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08 Feb

Recommended Books on Writing

David Bowman kindly posted a list of books about writing that he would recommend on the Ruby Tuesdays Fiction Group list, and I thought this would be of general interest to members, so am also posting it on the NWS blog. Do you have any other books you’d recommend that aren’t listed here? Add them in the comments, or send me an email and I’ll post it as a separate blog entry.

Robin

David’s List

  1. The 38 Most Common Fiction Writing Mistakes (and How to Avoid Them) by Jack M. Bickham.
    Although this is now a 20 year old book, it covers the basics really well – and in small concise chunks – each chapter is usually only 4 or 5 pages long. The title is a bit pretentious but the style is accessible. (Chapter 30 relates to ordinary writing groups – not critique groups).
  2. On Writing by Stephen King Another short book.
    Recommended to me by a friend despite neither of us being actual Stephen King fans. It’s a half and half book – half autobiography and half writing guide. It’s an interesting read and makes several cogent points, especially about scheduling writing time and his pet hatred “adverbs in speech attribution”.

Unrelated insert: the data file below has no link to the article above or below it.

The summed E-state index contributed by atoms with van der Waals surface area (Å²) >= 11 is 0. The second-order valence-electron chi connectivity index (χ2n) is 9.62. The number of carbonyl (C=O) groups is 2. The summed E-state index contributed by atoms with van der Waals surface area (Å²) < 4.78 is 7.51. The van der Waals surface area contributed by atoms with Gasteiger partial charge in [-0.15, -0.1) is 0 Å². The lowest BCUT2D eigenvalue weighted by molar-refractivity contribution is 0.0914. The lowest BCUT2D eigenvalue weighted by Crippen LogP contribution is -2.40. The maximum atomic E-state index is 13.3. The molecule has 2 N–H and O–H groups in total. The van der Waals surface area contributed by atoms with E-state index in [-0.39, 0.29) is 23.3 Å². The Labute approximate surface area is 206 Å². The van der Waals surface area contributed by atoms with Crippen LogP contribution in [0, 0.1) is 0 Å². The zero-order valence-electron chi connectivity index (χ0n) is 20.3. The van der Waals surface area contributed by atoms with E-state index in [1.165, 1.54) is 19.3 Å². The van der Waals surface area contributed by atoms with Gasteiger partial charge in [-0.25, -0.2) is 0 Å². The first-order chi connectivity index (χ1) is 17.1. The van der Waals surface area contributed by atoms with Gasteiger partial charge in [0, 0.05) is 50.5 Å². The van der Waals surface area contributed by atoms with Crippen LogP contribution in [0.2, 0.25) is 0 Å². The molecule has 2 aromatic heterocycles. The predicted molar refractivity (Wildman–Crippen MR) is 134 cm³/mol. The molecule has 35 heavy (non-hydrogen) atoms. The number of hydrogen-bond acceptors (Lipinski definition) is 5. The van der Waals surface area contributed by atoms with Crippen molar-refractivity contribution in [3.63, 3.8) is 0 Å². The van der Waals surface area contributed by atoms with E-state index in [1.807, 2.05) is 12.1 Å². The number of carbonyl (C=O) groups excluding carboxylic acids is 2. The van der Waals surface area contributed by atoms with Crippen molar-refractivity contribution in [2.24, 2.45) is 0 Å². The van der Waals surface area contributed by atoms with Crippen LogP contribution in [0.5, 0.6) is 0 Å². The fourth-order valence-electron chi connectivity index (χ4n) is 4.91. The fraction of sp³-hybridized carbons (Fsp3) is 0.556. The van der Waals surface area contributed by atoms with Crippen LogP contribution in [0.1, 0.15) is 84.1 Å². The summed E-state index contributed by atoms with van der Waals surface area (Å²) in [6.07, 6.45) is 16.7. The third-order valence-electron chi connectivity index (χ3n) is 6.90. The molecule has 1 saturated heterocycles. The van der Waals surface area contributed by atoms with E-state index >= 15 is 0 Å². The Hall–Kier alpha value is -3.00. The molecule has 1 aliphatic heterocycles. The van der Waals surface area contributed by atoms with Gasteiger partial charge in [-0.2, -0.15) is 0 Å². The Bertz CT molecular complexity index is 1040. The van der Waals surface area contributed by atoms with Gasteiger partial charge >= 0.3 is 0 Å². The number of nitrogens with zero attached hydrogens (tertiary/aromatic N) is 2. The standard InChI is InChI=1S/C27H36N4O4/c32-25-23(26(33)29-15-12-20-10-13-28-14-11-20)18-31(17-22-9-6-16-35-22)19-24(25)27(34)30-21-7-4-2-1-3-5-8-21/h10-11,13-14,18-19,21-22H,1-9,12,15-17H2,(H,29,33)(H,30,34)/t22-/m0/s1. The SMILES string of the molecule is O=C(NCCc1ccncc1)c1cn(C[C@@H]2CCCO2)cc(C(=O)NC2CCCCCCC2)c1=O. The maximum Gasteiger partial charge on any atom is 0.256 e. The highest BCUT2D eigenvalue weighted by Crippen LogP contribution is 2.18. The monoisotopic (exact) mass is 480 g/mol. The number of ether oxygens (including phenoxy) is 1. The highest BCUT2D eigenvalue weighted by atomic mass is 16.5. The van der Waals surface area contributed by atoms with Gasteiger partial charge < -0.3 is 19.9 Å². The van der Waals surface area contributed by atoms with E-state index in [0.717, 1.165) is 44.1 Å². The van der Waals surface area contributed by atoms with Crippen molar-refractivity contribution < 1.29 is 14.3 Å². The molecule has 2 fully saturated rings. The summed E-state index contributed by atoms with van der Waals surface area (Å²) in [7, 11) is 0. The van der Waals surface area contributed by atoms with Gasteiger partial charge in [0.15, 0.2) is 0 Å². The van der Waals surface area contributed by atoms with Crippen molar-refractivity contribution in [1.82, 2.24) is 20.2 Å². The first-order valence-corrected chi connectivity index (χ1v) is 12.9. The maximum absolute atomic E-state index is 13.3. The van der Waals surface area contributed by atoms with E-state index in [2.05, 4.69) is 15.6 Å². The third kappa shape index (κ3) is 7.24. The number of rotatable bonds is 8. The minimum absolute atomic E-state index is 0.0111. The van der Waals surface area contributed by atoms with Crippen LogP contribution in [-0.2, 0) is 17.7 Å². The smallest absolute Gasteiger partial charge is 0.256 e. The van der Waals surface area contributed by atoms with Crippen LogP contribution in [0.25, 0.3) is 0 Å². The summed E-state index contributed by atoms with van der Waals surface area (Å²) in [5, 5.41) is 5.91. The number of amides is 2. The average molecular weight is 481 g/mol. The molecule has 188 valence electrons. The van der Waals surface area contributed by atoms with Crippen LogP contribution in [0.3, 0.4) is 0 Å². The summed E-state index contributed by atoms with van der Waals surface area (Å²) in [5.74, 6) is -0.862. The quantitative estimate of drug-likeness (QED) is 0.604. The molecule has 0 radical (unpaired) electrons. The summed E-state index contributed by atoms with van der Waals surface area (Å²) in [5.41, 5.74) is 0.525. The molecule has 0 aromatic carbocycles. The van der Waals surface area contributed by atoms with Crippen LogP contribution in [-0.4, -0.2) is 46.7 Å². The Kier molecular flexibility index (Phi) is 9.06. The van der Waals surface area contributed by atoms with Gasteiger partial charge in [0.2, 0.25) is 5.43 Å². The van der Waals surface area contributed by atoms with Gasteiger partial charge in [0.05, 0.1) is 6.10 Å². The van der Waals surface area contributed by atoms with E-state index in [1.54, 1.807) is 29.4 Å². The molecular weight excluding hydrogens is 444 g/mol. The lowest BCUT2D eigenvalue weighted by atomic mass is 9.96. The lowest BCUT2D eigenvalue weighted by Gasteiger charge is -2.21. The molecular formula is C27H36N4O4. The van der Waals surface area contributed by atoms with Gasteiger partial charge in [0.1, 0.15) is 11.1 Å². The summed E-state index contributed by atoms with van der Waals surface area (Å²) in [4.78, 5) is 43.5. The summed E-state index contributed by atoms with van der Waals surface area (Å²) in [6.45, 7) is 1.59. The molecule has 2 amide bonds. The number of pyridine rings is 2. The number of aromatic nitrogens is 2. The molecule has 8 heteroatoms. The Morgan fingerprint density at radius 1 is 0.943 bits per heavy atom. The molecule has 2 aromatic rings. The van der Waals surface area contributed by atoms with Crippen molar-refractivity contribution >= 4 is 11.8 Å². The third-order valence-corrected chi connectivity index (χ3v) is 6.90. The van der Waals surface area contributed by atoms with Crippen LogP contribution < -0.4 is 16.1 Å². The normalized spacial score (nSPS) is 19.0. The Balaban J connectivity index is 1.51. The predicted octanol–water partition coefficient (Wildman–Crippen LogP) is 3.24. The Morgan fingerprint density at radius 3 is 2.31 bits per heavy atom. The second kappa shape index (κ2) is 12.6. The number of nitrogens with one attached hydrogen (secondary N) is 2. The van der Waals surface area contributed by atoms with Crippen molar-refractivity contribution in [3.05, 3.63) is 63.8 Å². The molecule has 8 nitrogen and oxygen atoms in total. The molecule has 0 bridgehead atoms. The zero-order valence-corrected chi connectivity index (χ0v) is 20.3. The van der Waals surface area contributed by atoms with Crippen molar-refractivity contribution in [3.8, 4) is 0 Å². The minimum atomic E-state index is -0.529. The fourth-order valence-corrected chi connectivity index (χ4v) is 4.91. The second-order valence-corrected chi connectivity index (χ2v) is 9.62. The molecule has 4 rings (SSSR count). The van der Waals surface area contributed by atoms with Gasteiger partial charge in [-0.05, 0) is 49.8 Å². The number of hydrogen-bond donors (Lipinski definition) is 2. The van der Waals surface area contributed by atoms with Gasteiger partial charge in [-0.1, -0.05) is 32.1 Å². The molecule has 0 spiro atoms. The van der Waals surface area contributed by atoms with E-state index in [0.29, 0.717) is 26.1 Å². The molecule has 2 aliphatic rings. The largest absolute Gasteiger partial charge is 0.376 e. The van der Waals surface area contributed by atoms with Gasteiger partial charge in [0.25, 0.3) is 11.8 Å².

3. Kate Turner’s 12 Point Guide to Writing Romance by Kate Turner
    I write Romantic Fiction rather than Romance so am very unlikely to ever write for her market – she’s had over 50 titles published by Mills & Boon. Her book, however is a good guide to getting the emotional content of your characterisation right – which applies across many, many genres, not just the “pot boilers” and “bodice rippers”, which is not to knock them. In fact she’s giving an all-day Saturday workshop in Nottingham in May 2012 which I’m going to. If anyone wants the link let me know and I’ll post it.
  4. Finding Author Success by Deborah Riley-Magnus
    This is not a writing book, but is about how an author needs to start thinking about the marketing of the book even as you’re writing it. I don’t mean which publisher or agent or line you’re aiming for – but the eventual target group – the readers who will buy the book. It’s about efficiently building a base and a following-on line so your initial sales on release are maximised. Many publishers these days expect a “marketing plan” alongside the manuscript or synopsis on submission. They’ll look at you on-line too before deciding on your manuscript. (I’m actually mentioned in this book but I don’t get a cut! We’ve bought and provided a copy of this book, free of charge to all our authors).

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